A master writer at his peak

In the hungry and chilly Moscow autumn of 1921, a poorly dressed young man knocked on the door of the daughter of a former tsarist general-turned-communist. The stranger asked the young woman, a typist, whether she would work for him on credit, promising to pay as soon as his book was published. It was called Notes on the Cuffs, and the author dictated it from scraps of paper and notebooks.

The book was a semi-biographical story of the author’s life in the North Caucasus in the months following the revolution. Amid lawlessness, hunger and typhus, the protagonist was appointed head of an arts department with a focus on literature. Everything goes well until he invokes the ire of his Soviet fellows by defending Alexander Pushkin. When one of the “destroyers of the old world”, a gun at his waist, threatened to throw the books into the stove as useless waste, our hero stopped him. He was immediately proclaimed a “yes-man of the bourgeoisie” and expelled from the world of Soviet art. Starving, he was forced to sell his hat to buy food. In his poverty he forgot his principles and wrote a revolutionary play, which pleased the locals and gave the author an opportunity to leave the wild Caucasus for a civilised Moscow.

Today, given Mikhail Bulgakov’s (1891-1940) popularity, we can only guess why that book was not published: all the horrors are described in such a bright and witty manner that they look delicious, as befits a true work of art. It was not until 1922, however, that the abridged version of the book was published by the pro-Soviet Berlin newspaper Nakanune.

Notes was followed by the phantasmagoric The Diaboliad, about a timid Soviet official overpowered by a diabolical boss named Kalsoner. Exposing the ugliness and absurdity of Soviet reality in the early Twenties, the author made no attempts at generalisation or categorisation. That would come later, in his novellas The Fatal Eggs and Heart of a Dog.

In The Fatal Eggs, professor Persikov discovers a red ray, which accelerates growth in living organisms, producing bigger and better examples of any species. Communist scientists decide to use the invention to restore the chicken population, but are mistakenly provided with snake and crocodile eggs, due to the chaos inherent in the Soviet system.

In the Heart of a Dog, a surgeon turns a dog into a man. The mutant with the heart of a street dog represents the worst example of the Soviet proletariat, which run the show in post-revolutionary Russia. But this novel was never published in Soviet Russia. Bulgakov’s most poetic work, White Army, devoted to the agony of Russia’s intelligentsia, found itself between the Scylla of Bolshevism and the Charybdis of the national Ukrainian movement.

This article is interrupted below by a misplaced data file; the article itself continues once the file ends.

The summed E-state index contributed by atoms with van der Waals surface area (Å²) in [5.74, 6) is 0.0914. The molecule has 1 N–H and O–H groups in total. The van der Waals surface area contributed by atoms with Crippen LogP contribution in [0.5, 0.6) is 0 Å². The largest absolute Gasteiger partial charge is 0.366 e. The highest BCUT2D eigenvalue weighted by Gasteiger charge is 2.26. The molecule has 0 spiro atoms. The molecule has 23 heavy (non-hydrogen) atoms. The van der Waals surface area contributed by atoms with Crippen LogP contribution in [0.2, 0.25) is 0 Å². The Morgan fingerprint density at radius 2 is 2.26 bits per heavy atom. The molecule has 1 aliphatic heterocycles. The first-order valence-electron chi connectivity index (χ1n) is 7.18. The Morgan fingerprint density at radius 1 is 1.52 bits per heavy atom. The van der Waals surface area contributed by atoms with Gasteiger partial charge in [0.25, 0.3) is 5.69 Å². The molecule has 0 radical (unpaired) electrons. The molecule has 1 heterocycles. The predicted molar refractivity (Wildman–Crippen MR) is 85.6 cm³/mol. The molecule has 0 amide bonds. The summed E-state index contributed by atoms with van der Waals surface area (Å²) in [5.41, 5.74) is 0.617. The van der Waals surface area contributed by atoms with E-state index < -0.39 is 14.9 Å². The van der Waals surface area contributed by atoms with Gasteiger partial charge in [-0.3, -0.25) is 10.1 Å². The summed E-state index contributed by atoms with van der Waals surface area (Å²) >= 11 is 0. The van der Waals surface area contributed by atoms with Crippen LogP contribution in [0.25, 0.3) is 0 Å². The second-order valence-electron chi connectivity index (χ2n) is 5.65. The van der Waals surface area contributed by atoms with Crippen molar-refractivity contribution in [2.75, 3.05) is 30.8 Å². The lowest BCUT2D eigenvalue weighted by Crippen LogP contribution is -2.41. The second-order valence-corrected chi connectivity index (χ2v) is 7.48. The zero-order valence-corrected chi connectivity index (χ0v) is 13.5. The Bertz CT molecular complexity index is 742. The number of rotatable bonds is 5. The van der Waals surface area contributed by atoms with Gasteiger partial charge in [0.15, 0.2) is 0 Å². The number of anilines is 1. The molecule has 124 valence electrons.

The general’s daughter moved out of her flat in 1924, before the novel was completed, but a few years later she received tickets from the author to the performance of the play under the name The Days of the Turbins. It was a success, she recalled almost 50 years later. But Bulgakov was not left to rest on his laurels, being accused of praising White Army principles. To everyone’s surprise, Stalin himself rose to his defence. “As for the play The Days of the Turbins, it is not that bad, it produces more benefit than harm. Don’t forget, the main impression from this play is in Bolsheviks’ favour: if even people like the Turbins had to lay down their arms and bow to the will of the people, admitting complete defeat, this means the Bolsheviks are invincible, that no measures can be taken against them,” was Stalin’s verdict.

However, the Soviet leader was not so happy with the 1928 play The Flight – one of the best Russian plays of the 20th century, which depicted the collapse of pre-revolutionary Russia and was set in the Bolshevik-besieged Crimea.

In his 1930 letter to Stalin, Bulgakov admitted that he regarded the intelligentsia as “the finest people in our country”, contrasting revolutionary progress with great evolution, and asked to be sent abroad if this was “unthinkable” in Russia. However, a few days later, Stalin himself called Bulgakov to say that a Russian writer could not live outside his motherland. Shortly after, Bulgakov received a job in the Moscow Art Theatre.

Over the remaining decade, Bulgakov wrote a number of plays, all of which were either rejected or staged for only a few performances. Despite his despair, the writer continued to work on his masterpiece, The Master and Margarita. It was the publication of this book in 1967 that cemented Bulgakov’s fame throughout the world.

People who had lost their faith in God savoured this tale in which helpless Goodness is supported by seductive Evil: the dogged writer is freed from an asylum and granted eternal peace in a quiet and beautiful place – accompanied by his forever-young Margarita – by the Devil himself, in the guise of the foreigner Voland. None of the novel’s characters is punished by death, except a man who dared to sneer at Christ. On the other hand, Bulgakov paints Joshua as a naïve and sagacious prophet. For a believer, this downgrading of the mysterious and metaphysical to a mere myth might amount to sacrilege, but for many Soviet readers, removed from religion as they were, such interpretation was like a revelation, bringing them closer to Christianity.

Today, however, with orthodoxy returning to Russian schools, we can only guess about the further evolution of Joshua’s image. Yet, the images of two tired lovers, the Master and Margarita, are forever imprinted on Russian culture.

Alexander Melikhov, writer and columnist

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